While the Los Angeles Lakers won a fourth game in a row and sixth in their last seven contests, they were dealt a significant blow as Rajon Rondo suffered a broken hand in the fourth quarter against the Portland Trail Blazers.
Rondo underwent surgery, which is expected to sideline him at least four weeks. This marks a second time the Lakers will go without the veteran point guard, though the first instance was only while he served a three-game suspension.
That nonetheless created an opportunity for Lonzo Ball to start, a role he maintained even once Rondo returned. Naturally, more is expected to fall on Ball’s shoulders over the next month or so.
“I’ve just got to step up. Play some more minutes, distribute the ball, push the pace and start the defense,” Ball said when asked how the injury affects him. “It’s just next man up. If I’m out there, just do what I can to help the team out.”
“Trying to control the game better. When [Rondo] comes in, the pace goes however he wants it to go. He gets everybody in their spots, so that’s what I try to do.”
For Lakers head coach Luke Walton, offsetting the loss of Rondo is also a matter of players rising to the occasion. “Everyone has got to be ready for their opportunity. That’s why we say whether you’re in the rotation or not, your chance will come,” he said.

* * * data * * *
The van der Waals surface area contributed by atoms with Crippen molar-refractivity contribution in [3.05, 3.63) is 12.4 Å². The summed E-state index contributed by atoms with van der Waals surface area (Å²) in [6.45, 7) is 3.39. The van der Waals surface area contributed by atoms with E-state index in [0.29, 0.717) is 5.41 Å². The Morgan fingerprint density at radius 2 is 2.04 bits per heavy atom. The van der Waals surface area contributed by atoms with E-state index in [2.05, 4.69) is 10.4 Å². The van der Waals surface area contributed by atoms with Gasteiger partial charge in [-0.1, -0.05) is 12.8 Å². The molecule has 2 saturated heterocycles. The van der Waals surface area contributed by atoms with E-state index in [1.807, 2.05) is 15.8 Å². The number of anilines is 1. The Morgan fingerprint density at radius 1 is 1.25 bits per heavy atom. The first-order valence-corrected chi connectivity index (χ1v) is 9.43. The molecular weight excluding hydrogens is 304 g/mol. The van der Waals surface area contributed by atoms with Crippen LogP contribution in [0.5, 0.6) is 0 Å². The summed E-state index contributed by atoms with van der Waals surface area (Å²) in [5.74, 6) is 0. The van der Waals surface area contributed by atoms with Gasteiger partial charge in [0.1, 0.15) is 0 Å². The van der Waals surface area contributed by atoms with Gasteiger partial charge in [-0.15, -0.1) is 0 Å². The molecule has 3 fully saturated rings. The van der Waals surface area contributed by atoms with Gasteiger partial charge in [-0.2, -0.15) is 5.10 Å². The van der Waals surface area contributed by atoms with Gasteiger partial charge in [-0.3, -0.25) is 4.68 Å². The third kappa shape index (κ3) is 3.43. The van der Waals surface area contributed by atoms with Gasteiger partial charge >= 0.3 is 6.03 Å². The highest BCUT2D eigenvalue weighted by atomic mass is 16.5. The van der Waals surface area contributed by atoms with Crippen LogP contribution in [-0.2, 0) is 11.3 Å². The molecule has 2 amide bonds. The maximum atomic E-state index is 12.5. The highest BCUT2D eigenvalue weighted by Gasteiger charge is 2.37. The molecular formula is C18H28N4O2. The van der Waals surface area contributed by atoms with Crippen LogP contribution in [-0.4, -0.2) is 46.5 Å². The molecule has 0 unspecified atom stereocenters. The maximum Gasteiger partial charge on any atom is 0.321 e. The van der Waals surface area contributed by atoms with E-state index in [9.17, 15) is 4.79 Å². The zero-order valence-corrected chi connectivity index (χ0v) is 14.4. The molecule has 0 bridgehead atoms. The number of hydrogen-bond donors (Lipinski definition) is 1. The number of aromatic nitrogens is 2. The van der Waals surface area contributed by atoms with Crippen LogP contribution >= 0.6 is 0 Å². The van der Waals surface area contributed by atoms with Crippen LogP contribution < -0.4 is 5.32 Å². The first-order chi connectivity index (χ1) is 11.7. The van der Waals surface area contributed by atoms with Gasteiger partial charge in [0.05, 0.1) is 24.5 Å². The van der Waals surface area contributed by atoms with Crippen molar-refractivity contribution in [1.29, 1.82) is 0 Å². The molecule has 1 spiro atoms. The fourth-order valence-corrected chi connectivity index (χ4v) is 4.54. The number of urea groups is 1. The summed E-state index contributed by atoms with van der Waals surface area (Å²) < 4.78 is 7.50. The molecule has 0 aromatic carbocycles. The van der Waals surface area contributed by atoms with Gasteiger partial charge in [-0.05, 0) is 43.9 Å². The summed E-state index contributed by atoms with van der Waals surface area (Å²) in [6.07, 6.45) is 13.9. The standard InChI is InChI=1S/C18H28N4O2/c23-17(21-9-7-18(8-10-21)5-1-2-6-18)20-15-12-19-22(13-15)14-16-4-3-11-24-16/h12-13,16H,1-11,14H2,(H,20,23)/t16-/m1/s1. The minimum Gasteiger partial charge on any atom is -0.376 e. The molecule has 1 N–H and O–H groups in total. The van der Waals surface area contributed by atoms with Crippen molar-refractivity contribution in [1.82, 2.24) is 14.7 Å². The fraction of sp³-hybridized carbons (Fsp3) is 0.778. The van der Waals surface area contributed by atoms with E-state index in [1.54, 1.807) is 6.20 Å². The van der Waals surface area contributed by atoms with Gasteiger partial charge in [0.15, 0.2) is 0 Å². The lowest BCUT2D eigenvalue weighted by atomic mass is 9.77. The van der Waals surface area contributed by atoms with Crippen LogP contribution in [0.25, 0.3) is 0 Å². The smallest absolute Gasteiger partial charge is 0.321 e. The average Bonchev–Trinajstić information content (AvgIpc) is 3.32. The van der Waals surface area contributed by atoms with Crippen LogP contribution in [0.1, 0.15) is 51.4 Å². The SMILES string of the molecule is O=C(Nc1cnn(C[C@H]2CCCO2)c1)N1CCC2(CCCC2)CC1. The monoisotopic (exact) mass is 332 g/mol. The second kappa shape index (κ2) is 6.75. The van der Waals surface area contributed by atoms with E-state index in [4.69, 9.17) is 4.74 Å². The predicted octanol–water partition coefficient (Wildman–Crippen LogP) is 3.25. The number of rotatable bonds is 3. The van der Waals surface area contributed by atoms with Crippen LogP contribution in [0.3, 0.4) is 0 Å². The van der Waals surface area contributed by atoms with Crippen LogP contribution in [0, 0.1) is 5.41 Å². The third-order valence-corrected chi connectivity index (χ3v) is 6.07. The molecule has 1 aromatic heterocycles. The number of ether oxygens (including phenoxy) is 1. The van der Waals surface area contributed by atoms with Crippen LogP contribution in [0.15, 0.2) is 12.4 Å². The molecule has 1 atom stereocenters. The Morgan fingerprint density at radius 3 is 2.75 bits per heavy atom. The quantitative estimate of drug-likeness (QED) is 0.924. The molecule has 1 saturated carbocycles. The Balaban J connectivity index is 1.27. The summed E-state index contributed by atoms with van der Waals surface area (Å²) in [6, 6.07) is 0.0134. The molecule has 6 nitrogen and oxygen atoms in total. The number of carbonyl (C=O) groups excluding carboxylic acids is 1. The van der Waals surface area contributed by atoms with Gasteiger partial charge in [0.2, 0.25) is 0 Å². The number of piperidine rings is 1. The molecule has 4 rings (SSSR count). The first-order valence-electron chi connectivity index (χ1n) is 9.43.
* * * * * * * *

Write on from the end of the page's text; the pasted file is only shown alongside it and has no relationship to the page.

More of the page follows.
“When that chance comes, you’ve got to be in shape, you’ve got to know the plays, you’ve got to be ready to go. Those opportunities always aren’t the same for everybody. Our guys, whoever they are, whether it’s guys playing more minutes or a bigger rotation, they’ll be ready.”
Although the Lakers will not have Rondo on the court, the plan is for him to travel with the team once he’s medically cleared to do so. Walton believes Rondo’s voice and instruction will still be of value to his teammates.
Rondo was present at practice on Thursday, and with a splint on, assisted the second unit in 5-on-0 drills. “He’s a leader. Him and LeBron are the two leaders on this team, so obviously we’re going to miss him,” Ball said.
Hopefully he’ll have a speedy recovery and we’ll get him back on the court. His presence is still going to be felt. It’s just the person he is. I think he relates to everybody. He talks to everybody, one through 15, he’s like a coach on the floor.
“We use him all the time. In timeouts he’s talking, on the court obviously he’s talking, film sessions. He’s always helping people out.”